Council official 'more interested in colour of Grenfell cladding'

Senior council official was ‘more interested in what colour the Grenfell tower cladding would be than whether it was safe’, inquiry into fire that killed 72 people hears

  • Rock Feilding-Mellen said it did not occur to him to ask questions about safety 
  • He was the deputy leader and cabinet member for housing at the local council
  • Instead, he expressed thoughts about colour options, which included neon lime green or battleship grey
  • The fire at the Grenfell Tower block in west London in June 2017 claimed 72 lives 

A senior council official was more concerned about the colour of the proposed cladding for Grenfell Tower than its safety, an inquiry heard.

Rock Feilding-Mellen, a former deputy leader and cabinet member for housing at the Royal Borough of Kensington and Chelsea (RBKC), said it did not occur to him to ask questions about the safety of the cladding proposed for the high-rise building.

Instead, he expressed his thoughts about the colour – which included whether it should be champagne, neon lime green, a more pastel shade of green/turquoise and a deeper or darker British racing green, or battleship grey.

Mr Feilding-Mellen had become involved in planning committee talks as the panel considered whether to approve a switch from zinc to combustible aluminium composite material (ACM) cladding in summer 2014.

The devastating fire at the Grenfell Tower block in west London in June 2017 claimed 72 lives. Highly-flammable cladding has been blamed for helping the fire spread. 

Mr Feilding-Mellen told an inquiry into the tragedy that he had given his ‘personal subjective opinion’ about possible colours for the cladding in an effort get the stalled scheme to revamp Grenfell Tower moving.

Rock Feilding-Mellen, a former deputy leader and cabinet member for housing at the Royal Borough of Kensington and Chelsea (RBKC), said it did not occur to him to ask questions about the safety of the cladding proposed for Grenfell tower

The devastating fire at the Grenfell Tower block in west London in June 2017 claimed 72 lives. Highly-flammable cladding has been blamed for helping the fire spread

He said it did not occur to him to raise questions about the fire safety of the panels while he was discussing what colour they should be. 

This was because the talks at the time centred around a planning-related matter dealing with ‘the appearance and aesthetic question’, he said.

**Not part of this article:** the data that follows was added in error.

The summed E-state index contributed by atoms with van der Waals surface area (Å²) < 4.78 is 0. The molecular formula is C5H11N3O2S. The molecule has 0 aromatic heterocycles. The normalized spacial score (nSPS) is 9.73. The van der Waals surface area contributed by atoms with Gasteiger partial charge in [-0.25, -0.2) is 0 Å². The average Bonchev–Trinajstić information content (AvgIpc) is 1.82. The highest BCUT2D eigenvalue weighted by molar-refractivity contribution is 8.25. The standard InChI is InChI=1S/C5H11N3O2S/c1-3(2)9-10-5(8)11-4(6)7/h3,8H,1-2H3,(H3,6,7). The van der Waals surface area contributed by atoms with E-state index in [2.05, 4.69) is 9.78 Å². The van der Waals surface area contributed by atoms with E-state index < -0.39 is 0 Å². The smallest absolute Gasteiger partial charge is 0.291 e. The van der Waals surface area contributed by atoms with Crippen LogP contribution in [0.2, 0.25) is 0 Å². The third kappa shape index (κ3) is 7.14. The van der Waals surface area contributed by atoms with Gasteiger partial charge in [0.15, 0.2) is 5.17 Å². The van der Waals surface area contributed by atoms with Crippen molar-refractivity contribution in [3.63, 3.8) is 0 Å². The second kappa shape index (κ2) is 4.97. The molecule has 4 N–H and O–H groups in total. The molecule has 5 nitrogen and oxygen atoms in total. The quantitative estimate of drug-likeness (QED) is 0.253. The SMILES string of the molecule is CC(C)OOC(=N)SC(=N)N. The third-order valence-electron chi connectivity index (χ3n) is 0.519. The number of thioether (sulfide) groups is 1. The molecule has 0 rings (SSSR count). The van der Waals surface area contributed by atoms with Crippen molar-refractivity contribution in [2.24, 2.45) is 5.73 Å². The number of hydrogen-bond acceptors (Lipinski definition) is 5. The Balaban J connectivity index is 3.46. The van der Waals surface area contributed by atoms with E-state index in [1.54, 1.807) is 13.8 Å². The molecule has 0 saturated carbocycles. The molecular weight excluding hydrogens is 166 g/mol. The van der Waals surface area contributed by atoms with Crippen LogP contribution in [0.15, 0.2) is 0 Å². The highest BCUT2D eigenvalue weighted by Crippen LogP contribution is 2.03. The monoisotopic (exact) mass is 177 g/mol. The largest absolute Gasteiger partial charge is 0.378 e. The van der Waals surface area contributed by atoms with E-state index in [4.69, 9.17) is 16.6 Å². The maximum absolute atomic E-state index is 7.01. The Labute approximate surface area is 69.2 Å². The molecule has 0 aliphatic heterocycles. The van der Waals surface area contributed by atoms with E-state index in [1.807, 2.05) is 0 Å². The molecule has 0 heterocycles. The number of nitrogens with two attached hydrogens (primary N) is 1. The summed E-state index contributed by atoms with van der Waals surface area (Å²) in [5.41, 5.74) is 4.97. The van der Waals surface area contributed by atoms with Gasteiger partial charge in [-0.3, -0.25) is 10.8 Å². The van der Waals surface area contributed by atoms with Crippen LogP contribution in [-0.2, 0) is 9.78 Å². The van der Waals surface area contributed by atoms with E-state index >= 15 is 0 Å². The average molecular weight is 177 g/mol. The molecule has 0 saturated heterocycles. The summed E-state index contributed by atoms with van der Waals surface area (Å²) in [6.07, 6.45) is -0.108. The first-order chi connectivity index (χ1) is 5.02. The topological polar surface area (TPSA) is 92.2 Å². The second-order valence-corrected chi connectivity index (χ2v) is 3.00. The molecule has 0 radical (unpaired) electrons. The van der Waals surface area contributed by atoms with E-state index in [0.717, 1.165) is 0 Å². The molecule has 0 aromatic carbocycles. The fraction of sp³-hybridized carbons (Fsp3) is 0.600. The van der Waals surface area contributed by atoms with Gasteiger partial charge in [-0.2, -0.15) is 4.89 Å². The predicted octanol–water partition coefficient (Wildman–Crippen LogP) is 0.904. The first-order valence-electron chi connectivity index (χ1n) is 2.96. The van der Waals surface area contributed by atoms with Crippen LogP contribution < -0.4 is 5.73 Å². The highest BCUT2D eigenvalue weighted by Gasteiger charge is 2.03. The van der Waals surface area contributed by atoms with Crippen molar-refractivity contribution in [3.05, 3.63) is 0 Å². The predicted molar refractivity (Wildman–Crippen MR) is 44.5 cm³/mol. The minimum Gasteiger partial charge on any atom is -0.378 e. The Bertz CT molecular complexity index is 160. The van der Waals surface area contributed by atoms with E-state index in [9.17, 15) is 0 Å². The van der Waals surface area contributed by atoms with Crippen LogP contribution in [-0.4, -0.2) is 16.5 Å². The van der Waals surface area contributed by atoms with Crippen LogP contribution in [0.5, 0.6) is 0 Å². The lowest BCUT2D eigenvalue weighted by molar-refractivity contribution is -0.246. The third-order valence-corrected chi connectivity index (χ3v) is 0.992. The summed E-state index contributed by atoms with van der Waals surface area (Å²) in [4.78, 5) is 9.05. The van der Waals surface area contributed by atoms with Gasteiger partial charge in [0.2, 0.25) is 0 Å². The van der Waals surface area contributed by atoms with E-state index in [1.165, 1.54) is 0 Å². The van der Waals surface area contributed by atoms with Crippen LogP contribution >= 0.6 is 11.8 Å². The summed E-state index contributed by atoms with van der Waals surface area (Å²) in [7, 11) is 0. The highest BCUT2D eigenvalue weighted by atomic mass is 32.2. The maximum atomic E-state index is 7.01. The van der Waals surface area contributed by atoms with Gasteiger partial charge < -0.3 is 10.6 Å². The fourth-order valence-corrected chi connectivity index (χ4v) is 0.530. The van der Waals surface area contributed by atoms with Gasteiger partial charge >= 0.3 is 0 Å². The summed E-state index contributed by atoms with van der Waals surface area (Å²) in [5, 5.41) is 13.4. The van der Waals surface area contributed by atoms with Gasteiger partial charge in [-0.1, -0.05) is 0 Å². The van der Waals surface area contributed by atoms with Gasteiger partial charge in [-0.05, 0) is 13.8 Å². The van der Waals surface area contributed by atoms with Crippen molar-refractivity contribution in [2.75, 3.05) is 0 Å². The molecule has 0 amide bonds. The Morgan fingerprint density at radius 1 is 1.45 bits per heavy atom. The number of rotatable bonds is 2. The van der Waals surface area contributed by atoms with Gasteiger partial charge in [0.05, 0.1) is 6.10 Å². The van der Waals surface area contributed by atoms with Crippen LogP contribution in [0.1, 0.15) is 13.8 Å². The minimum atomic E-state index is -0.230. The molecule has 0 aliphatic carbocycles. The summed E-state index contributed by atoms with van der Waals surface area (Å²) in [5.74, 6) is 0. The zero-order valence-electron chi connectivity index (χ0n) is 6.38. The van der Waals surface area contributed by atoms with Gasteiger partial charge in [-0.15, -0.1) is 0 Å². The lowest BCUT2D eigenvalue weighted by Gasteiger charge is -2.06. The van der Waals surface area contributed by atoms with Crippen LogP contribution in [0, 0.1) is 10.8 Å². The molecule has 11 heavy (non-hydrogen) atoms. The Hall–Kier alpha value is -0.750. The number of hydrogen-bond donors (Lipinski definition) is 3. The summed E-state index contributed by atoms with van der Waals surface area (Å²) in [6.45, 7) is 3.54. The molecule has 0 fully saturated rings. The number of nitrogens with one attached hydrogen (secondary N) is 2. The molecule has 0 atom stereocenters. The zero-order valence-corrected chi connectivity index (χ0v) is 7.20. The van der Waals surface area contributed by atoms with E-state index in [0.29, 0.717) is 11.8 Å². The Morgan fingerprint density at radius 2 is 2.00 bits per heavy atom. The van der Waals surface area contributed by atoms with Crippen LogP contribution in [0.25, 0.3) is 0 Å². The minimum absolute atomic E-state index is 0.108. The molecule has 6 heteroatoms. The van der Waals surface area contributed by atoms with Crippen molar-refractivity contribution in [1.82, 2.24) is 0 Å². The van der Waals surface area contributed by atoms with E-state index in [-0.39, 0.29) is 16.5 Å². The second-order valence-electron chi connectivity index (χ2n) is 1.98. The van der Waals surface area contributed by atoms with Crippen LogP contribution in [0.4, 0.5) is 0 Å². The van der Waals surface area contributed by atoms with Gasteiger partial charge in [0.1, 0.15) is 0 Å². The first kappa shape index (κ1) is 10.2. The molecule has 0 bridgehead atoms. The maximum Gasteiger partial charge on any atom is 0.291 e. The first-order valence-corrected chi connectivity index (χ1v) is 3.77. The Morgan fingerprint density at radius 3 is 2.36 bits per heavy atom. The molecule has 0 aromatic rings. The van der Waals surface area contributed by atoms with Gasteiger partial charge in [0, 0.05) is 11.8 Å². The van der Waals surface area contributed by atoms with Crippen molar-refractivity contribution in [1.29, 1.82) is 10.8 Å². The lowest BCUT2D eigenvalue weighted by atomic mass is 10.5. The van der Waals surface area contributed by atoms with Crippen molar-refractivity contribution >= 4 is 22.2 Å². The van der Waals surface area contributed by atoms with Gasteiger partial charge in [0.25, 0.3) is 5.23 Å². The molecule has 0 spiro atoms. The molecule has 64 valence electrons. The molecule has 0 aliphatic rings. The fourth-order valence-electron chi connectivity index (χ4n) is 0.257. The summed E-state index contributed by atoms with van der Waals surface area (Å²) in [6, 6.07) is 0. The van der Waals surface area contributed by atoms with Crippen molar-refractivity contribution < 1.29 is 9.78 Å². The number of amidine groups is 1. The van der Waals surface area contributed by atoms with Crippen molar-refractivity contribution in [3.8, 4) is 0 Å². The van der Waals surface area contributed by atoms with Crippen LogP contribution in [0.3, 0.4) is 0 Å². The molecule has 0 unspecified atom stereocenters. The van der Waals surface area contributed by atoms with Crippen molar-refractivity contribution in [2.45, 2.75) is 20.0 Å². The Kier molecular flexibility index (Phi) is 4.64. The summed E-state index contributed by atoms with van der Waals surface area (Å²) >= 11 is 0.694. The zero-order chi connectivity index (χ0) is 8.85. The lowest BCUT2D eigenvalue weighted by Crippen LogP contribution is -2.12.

Mr Feilding-Mellen remembered opening an email from Laura Johnson, director of housing, in July 2014 containing safety guides and ‘skimming’ the attachments.

He did not remember forwarding them on to any other councillors.

Asked whether receiving these guides had led him to consider the safety of the Grenfell Tower cladding, Mr Feilding-Mellen told the inquiry: ‘It did not. I cannot remember why that would have been.’

The council was the owner and landlord of Grenfell Tower, while the Tenant Management Organisation (TMO) was the body appointed by the local authority to run its housing stock.

Survivors of the Grenfell disaster and their supporters protest outside the inquiry on the day that former deputy council leader Mr Feilding-Mellen gives evidence

Mr Feilding-Mellen said he felt he had ‘sufficient reassurance’ from the TMO and housing officers that fire risk assessments and necessary follow-up actions were being managed properly.

Asked whether he had read the coroner’s recommendations following the fatal Lakanal House fire in 2009 at ‘any stage’ before July 2014, Mr Feilding-Mellen told the inquiry: ‘Not that I remember.’

Six people died in the blaze at the housing block in Camberwell, south London, on July 3 that year.

Mr Feilding-Mellen accepted that he did not check through documents to see if there was anything he should do as a councillor regarding fire safety of a TMO building that was being refurbished.

‘I failed to do that and, knowing what has happened, I regret having failed to do that,’ he said.

Mr Feilding-Mellen had become involved in planning committee talks as the panel considered whether to approve a switch from zinc to combustible aluminium composite material (ACM) cladding in summer 2014. Pictured: Survivors and supporters demonstrating outside the inquiry today

Mr Feilding-Mellen said he thought there were ‘many layers of people’ in place with the necessary expertise to check on the health and safety and fire safety aspects of a refurbishment project like Grenfell Tower.

He was also asked if he, as deputy leader, or anybody in RBKC thought there should have been an effort to double-check the TMO was doing everything it ought to ensure there was an emergency evacuation plan.

Mr Feilding-Mellen said: ‘I didn’t. I wish I had.’

He told the inquiry he would ‘probably be haunted’ by the question of whether he should have done anything differently for ‘the rest of my life’.

‘Based on the information that I had, and given what I considered my roles to be, I really don’t know what I could have done differently but I wish from the very bottom of my heart that things had been done differently so as to have prevented that fire, and that includes anything that this inquiry decides that the council, the cabinet or I should have done differently,’ he added.

Mr Feilding-Mellen said the sorrow and pain he had endured was nothing compared to the bereaved and what must be their ‘unbearable grief’.

With his voice starting to break, Mr Feilding-Mellen said: ‘To those people, I want to say how really sorry I am.’

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